Italy's populists unleash political beast to give Europe the shivers
As coalitions go, Italy's new government is a strange beast.
After a week of extraordinary political drama over efforts to form that coalition - with the Italian president even threatened with impeachment by one of the parties at one point - negotiations brought about something of a compromise.
The curious bedfellows that will oversee Italy together are the anti-establishment Five Star Movement and the far-right League, both of which played populist politics to propel themselves from the fringes of the country's political landscape to government.
The Five Star movement is largely political neophytes, its party founded by comedian Beppe Grillo to shake up Italy's political establishment and using social media to give citizens more of a say.
Unashamedly xenophobic opposition to immigration is the League's central platform - exploiting fears in a country that has become main entry point for migrants crossing the Mediterranean from Africa - and wants closer ties with Russia.
What they share - apart from plans to cut taxes and introduce a "universal basic income" - is a common Euroscepticism, albeit one that comes from somewhat different roots, with the Five Star Movement drawing on both leftist and right-wing currents.
This unlikely union will be the first purely populist coalition to lead a key western European state since the EU was created.
The fact Italy is the eurozone's third largest economy and figures from both coalition parties have talked in the past of quitting the currency - though they now try to downplay this - signals turbulent times ahead.
Under the last-minute deal agreed late this week, political newcomer Giuseppe Conte, a little known lawyer, will serve as prime minister.
The leaders of the two parties - Five Star's Luigi Di Maio and the League's Matteo Salvini - rowed back on their insistence that Paolo Savona, an octogenarian Eurosceptic who has advocated leaving the eurozone, should be appointed finance minister.
Earlier in the week, President Sergio Mattarella had used his power of veto to prevent Savona taking that key post, prompting outrage from the coalition partners and threats of impeachment.
The turmoil alarmed markets and made Brussels jittery with the prospect of snap elections that could have further empowered Italy's Eurosceptics and possibly lead to a euro exit.
Under the new agreement, Savona will still be part of the government but as EU affairs minister. Di Maio and Salvini will serve as vice-prime ministers, with the former also taking the economic development portfolio and the latter overseeing the interior ministry which will includes border control.
Given Salvini's talk of mass deportations of migrants along with his long record of racist and xenophobic statements, the question of what he plans to do worries rights organisations.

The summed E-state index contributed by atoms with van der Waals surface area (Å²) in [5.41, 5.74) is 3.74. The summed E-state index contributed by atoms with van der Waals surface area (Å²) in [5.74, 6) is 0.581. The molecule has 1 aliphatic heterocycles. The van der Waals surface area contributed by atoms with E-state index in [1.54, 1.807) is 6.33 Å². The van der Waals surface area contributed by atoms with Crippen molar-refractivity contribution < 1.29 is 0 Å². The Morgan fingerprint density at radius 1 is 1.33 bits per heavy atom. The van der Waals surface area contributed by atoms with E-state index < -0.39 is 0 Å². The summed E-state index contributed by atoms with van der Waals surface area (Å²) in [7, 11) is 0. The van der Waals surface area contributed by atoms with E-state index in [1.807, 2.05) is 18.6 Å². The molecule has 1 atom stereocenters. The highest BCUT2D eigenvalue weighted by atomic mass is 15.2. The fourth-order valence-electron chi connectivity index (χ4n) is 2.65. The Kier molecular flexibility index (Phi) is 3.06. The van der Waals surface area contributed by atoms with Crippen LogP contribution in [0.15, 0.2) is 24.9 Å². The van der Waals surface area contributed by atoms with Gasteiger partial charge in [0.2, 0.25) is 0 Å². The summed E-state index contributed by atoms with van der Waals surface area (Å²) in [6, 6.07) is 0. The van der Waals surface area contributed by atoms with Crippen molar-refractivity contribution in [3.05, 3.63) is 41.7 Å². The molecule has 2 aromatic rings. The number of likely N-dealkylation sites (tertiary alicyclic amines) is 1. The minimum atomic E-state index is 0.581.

The success this year of the Five Star Movement and League has not only unsettled Brussels, it has also prompted questions over whether it is a fleeting moment of anti-establishment sentiment due to an ailing economy or a deeper drift towards Eurosceptism.
According to Eurobarometer, 39pc believe EU membership is a "good thing" and 44pc believe their country benefited from it. A majority of 59pc want Italy to remain in the eurozone.
That said, many want the relationship to be less constrained, with mounting resentment over fiscal rules set by Brussels at a time when Italy feels a lack of solidarity from other member states over the migration crisis.
A decade on, Italy is still feeling the after-effects of the global financial crisis, with its GDP still not back to 2007 levels. Growth muddles along at 1.5pc per annum.
Unemployment is more than 11pc; almost a third of young Italians are out of work.
Frustrations over stagnation coupled with anxieties over immigration and a sense Italy has been largely left to deal with the Mediterranean crisis alone proved an electoral boon to the populists.
The uneasy alliance of Five Star and League will face many tests from within and without, from the domestic front to the wider European stage.
Many in Brussels sought a conciliatory tone this week. Not European Commission head Jean-Claude Juncker. He accused Italians of depending too much on the EU.
"Italians have to take care of the poor regions of Italy. That means more work, less corruption, seriousness," Juncker said.
"We will help them as we always did. But don't play this game of loading with responsibility the EU. A country is a country, a nation is a nation. Countries first, Europe second."
Unsurprisingly, the new coalition partners were outraged. We can expect more of the same.